Jinn is about a high school girl named Summer whose mother, Jade, converts to Islam, and both of them reckon with the effects of this on their lives as individuals and their life together. In the interest of full disclosure, Jinn was produced by my friend and Fuller alumna Avril Speaks. (Though if I couldn’t recommend the film, I wouldn’t be reviewing it at all, as per our institute’s policy.)
Summer is a typical black girl in Los Angeles. She spends her days eating pizza with her friends and mooning over boys. She dreams of going to college and studying dance. Instagram and YouTube are a big part of her life. Jade is a meteorologist. Her conversion prompts workplace drama as she decides whether or not to wear a hijab while reporting the weather on-air. Jade wants Summer to join her at the mosque. Summer doesn’t like the way her mother’s faith impinges on her freedom, but she does like the cute boy she meets at weekly prayer.
It’s rare to see a film that deals with the ways a religious conversion affects a family. It’s almost unheard of to see a film like that set in this context. Jinn is at its best when it is being quietly observant of those particular things, such as when Summer or Jade try on head scarves and consider their appearance in them instead of fixing their hair as they are accustomed to doing. The dialogue in the film sometimes sounds a bit overwritten, but the content of the discussions rings complex and true (and across the cast, the actors do a fantastic job making the trickiest bits of dialogue work). This world and the drama created by Jade’s conversion both feel lived in. That authenticity is what lingers long after the film ends.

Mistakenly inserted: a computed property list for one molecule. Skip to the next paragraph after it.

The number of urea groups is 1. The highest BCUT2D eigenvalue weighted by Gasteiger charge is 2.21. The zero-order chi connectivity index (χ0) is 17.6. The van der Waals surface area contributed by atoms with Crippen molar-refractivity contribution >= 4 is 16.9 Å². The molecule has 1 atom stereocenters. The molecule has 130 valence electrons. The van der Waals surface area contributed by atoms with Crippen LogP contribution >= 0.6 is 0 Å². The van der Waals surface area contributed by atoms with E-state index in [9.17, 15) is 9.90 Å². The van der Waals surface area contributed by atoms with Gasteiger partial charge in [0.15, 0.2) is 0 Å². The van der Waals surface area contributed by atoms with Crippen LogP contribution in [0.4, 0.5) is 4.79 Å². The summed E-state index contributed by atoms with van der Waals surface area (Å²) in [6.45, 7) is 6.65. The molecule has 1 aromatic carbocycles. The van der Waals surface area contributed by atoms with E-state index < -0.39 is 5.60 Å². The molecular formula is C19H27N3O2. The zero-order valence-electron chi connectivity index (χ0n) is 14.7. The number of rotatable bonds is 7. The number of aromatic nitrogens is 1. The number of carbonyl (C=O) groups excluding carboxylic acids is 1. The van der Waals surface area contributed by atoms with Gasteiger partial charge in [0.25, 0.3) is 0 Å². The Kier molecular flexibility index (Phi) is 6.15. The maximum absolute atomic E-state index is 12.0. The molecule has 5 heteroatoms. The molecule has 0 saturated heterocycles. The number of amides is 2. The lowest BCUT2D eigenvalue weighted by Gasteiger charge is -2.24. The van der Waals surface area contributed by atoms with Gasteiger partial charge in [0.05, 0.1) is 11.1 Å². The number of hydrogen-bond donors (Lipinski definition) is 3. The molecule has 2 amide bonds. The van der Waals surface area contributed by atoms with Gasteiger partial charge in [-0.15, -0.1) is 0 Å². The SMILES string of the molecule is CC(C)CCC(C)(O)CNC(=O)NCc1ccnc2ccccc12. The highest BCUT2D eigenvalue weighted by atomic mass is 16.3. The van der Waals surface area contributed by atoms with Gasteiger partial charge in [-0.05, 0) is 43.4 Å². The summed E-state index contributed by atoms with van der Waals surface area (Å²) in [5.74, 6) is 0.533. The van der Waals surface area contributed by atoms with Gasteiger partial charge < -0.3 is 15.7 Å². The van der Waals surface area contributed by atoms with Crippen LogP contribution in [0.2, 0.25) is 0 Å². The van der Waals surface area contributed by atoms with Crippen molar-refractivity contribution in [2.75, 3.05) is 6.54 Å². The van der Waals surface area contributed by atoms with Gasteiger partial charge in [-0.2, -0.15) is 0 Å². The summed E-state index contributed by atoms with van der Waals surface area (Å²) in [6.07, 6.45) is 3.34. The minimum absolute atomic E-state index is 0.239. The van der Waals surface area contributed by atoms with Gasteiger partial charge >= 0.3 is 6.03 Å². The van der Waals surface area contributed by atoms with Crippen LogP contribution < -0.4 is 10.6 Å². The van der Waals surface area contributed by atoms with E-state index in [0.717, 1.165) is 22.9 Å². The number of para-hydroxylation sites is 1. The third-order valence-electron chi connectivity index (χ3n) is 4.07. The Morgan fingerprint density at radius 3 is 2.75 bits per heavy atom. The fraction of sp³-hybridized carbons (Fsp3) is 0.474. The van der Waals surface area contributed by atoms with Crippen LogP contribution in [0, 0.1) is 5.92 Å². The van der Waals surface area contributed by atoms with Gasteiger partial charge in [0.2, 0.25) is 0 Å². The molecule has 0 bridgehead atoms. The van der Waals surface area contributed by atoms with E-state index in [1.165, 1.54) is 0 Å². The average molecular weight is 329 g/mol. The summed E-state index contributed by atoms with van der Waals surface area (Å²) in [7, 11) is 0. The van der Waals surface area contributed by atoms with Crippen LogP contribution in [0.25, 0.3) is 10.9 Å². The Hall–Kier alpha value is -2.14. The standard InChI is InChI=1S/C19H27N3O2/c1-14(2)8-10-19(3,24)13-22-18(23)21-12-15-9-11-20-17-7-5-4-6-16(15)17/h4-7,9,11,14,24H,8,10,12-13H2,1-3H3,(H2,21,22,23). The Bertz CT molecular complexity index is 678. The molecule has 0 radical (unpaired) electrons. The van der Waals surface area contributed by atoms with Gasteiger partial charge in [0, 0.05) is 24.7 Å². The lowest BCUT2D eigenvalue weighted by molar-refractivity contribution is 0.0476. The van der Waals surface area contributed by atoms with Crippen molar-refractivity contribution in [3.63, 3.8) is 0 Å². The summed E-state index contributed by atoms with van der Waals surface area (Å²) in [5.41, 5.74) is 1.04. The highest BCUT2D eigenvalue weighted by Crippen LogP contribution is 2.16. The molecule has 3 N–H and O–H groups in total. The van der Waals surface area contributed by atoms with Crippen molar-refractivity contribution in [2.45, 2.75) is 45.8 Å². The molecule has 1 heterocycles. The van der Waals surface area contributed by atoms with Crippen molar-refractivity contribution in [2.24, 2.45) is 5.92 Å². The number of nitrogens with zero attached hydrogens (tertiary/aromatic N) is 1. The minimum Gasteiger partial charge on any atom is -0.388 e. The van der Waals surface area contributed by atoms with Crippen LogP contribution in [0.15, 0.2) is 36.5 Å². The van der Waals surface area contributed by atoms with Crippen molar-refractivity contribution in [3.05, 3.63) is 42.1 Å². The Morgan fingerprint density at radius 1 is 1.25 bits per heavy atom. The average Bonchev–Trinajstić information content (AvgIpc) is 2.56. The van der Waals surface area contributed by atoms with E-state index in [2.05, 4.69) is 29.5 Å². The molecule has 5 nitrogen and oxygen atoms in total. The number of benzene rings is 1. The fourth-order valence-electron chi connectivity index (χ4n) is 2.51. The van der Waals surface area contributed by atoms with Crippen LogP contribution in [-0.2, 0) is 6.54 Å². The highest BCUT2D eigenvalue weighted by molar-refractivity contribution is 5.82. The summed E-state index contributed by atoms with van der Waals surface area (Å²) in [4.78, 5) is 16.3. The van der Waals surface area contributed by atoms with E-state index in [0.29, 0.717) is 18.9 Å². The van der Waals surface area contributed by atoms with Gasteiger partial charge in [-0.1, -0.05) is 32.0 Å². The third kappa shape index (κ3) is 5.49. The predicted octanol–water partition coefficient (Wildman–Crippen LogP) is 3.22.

The religion in question in Jinn is Islam, and while the complications arising from Jade’s conversion are particular—Summer’s love of pepperoni pizza requires adjustment as much as her wardrobe—in a broader sense, the conflicts are typical of any religious conversion. All religious convictions require adherents to forego certain things and adopt others. To have these stipulations applied to you when you are entering adulthood and eager for the freedoms adulthood grants feels stifling. Summer bristles against some of new rules, and she finds some of them freeing. Her mother has a similar experience. Jinn is mature in this regard even as it features two women coming-of-age.
Jinn is playing in limited release around the country, and it’s also available on demand. See it however works best for you. I was fortunate to be able to see it in a theater, and I was happy to experience the colors of the film bold on the big screen especially. Summer’s hair and the scarves she and her mother don really pop out of their urban environment, soft pinks, purples, and greens effervescing above a concrete sea, evidence of a liveliness both intrinsic to Summer and in the faith her mother adopts.